Update on US residential solar market
August 2019 (click to download)
The solar industry has been slowly moving from government-driven, subsidised industry a decade ago to one that is at grid parity in most markets, both in and outside the US. Solar has been able to achieve grid parity as Levelized Cost of Electricity is equal to or less than electricity delivered from the grid. California, Arizona and Hawaii were among the first states where solar energy achieved grid parity as sunshine is abundant-high number of sunny days – and grid electricity prices are high. As a result, California has emerged as the largest solar market in US (based on megawatt installed), as shown in Exhibit 1.
In the US, government subsidies and credits for solar installations are largely being phased out; but governments continue to play an important role in setting mandates to drive solar adoption as it is at grid parity and solar is green – an environmentally- friendly energy source. One upcoming mandate that was set in 2018 that could serve as a major growth driver for the industry is the California state mandate requiring every new residential home (three stories and under) built in 2020 to have a rooftop solar system. Goldman Sachs estimates rooftop solar was installed in 15,000 homes out of a total of 130,000 residential homes built in 2018. Assuming a similar number of homes being built in 2020, the new mandate would subject an additional 115,000 homes to be installed with rooftop solar, indicating a material step-up to current run rate.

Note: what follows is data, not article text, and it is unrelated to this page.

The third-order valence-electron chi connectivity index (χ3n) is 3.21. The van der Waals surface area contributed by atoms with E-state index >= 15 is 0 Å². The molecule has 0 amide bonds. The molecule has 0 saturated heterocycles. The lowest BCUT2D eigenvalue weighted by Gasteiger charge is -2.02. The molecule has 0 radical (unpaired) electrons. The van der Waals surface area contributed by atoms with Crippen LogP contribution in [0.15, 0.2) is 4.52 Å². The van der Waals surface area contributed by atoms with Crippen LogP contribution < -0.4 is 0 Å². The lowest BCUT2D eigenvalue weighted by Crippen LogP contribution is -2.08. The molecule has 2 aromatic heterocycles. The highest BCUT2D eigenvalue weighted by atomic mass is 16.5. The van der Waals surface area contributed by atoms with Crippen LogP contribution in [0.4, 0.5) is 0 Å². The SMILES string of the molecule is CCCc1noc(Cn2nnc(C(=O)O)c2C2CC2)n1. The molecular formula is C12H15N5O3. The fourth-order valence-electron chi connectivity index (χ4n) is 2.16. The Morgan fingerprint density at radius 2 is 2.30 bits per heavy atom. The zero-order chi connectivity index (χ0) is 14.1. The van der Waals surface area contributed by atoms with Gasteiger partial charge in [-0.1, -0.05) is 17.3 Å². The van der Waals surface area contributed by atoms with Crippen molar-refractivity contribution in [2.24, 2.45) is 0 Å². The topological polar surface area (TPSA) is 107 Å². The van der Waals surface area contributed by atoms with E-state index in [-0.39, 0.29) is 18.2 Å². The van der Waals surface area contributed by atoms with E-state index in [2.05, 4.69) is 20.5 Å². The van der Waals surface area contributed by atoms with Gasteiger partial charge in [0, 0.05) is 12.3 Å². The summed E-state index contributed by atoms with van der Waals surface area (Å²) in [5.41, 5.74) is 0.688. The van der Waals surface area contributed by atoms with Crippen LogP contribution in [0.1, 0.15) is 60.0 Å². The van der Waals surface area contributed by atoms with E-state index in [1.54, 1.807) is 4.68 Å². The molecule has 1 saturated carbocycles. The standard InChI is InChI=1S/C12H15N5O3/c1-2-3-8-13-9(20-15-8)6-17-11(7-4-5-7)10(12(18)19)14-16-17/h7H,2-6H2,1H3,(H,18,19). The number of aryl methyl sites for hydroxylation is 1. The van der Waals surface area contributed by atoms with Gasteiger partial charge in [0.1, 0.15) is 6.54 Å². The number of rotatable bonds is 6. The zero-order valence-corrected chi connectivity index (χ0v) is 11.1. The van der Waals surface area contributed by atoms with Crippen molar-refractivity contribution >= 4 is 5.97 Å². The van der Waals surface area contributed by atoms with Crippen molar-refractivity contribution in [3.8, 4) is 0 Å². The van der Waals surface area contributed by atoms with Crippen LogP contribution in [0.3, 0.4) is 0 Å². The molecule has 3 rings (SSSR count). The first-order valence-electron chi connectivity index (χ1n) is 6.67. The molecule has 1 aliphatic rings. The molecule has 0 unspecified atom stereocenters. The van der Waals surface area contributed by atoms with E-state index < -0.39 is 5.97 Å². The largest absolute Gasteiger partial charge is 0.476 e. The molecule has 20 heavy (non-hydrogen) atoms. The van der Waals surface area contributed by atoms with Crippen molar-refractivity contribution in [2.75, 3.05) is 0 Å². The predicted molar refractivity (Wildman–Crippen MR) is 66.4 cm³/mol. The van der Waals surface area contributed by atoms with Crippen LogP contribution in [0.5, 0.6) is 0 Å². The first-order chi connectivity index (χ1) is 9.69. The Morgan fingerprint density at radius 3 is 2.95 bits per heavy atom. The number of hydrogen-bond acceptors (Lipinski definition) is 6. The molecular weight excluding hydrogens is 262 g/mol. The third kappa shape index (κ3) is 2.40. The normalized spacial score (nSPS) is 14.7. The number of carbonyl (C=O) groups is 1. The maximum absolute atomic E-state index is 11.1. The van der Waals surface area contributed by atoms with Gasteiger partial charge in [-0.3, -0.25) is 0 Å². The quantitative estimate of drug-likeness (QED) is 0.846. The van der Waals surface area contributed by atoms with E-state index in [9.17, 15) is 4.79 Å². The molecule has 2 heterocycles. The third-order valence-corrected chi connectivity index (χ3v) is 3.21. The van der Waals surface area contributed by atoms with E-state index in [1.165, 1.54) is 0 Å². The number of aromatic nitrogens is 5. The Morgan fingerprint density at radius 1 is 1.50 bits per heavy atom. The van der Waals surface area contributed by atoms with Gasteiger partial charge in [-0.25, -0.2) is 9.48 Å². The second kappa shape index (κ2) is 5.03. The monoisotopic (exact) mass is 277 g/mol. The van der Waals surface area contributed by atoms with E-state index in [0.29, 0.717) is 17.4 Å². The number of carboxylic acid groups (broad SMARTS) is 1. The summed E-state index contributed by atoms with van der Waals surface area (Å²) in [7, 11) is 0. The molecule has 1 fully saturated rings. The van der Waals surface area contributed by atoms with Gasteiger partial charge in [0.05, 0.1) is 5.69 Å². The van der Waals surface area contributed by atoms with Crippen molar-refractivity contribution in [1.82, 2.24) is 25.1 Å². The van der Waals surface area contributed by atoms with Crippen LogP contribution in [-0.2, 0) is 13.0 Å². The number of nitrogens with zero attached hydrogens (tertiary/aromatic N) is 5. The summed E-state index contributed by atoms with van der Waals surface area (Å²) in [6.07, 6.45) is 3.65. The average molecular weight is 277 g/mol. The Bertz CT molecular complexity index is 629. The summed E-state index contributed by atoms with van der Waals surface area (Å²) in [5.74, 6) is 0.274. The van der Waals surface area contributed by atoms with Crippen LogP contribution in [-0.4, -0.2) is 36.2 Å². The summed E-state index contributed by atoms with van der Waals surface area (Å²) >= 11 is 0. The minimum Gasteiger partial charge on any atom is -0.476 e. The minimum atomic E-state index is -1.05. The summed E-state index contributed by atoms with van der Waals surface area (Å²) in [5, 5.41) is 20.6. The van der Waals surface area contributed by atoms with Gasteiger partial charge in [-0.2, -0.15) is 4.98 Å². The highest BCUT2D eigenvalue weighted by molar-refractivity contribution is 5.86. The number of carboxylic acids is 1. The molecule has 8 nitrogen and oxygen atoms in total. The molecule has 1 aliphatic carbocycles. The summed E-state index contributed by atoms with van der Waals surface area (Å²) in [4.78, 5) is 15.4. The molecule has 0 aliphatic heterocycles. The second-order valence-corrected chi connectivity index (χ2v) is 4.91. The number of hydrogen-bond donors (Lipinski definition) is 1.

Meanwhile, 10-year interest rates have declined materially over the last 12 months (Exhibit 2), bringing solar installers’ cost of capital lower and thereby making monthly cost of having rooftop solar cheaper.
With new mandates going into effect and interest rates lower than any time in the last 18 months, strong growth drivers are in place for the US residential solar market in 2020. The Manager is actively looking at investment opportunities in companies that have unique leadership position and are set to benefit from the growth in the US residential solar industry.
Source: Prakash Vijayan of Driehaus Capital Management LLC.
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